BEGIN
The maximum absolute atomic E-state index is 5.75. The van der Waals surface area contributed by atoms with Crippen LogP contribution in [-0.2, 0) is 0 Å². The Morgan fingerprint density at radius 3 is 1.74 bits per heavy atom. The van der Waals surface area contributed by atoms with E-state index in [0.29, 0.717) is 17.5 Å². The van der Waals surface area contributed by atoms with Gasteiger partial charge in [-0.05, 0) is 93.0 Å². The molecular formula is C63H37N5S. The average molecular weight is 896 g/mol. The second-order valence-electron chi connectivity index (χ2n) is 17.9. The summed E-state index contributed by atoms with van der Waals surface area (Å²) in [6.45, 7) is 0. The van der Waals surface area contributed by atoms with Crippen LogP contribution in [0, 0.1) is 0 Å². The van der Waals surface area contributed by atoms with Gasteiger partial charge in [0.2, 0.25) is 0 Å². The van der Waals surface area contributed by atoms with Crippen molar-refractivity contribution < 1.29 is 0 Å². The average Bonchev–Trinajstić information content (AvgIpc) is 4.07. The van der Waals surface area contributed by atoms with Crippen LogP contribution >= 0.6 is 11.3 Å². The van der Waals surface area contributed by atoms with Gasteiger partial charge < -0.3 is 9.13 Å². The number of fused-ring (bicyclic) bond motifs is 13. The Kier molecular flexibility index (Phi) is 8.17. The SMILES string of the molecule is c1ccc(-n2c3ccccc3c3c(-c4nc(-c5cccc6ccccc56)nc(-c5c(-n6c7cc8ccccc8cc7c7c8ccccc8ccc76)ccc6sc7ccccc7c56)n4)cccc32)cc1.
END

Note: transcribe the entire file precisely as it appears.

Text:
The maximum absolute atomic E-state index is 5.75. The van der Waals surface area contributed by atoms with Crippen LogP contribution in [-0.2, 0) is 0 Å². The Morgan fingerprint density at radius 3 is 1.74 bits per heavy atom. The van der Waals surface area contributed by atoms with E-state index in [0.29, 0.717) is 17.5 Å². The van der Waals surface area contributed by atoms with Gasteiger partial charge in [-0.05, 0) is 93.0 Å². The molecular formula is C63H37N5S. The average molecular weight is 896 g/mol. The second-order valence-electron chi connectivity index (χ2n) is 17.9. The summed E-state index contributed by atoms with van der Waals surface area (Å²) in [6.45, 7) is 0. The van der Waals surface area contributed by atoms with Crippen LogP contribution in [0, 0.1) is 0 Å². The van der Waals surface area contributed by atoms with Gasteiger partial charge in [0.2, 0.25) is 0 Å². The van der Waals surface area contributed by atoms with Crippen molar-refractivity contribution < 1.29 is 0 Å². The average Bonchev–Trinajstić information content (AvgIpc) is 4.07. The van der Waals surface area contributed by atoms with Crippen LogP contribution >= 0.6 is 11.3 Å². The van der Waals surface area contributed by atoms with Gasteiger partial charge < -0.3 is 9.13 Å². The number of fused-ring (bicyclic) bond motifs is 13. The Kier molecular flexibility index (Phi) is 8.17. The SMILES string of the molecule is c1ccc(-n2c3ccccc3c3c(-c4nc(-c5cccc6ccccc56)nc(-c5c(-n6c7cc8ccccc8cc7c7c8ccccc8ccc76)ccc6sc7ccccc7c56)n4)cccc32)cc1.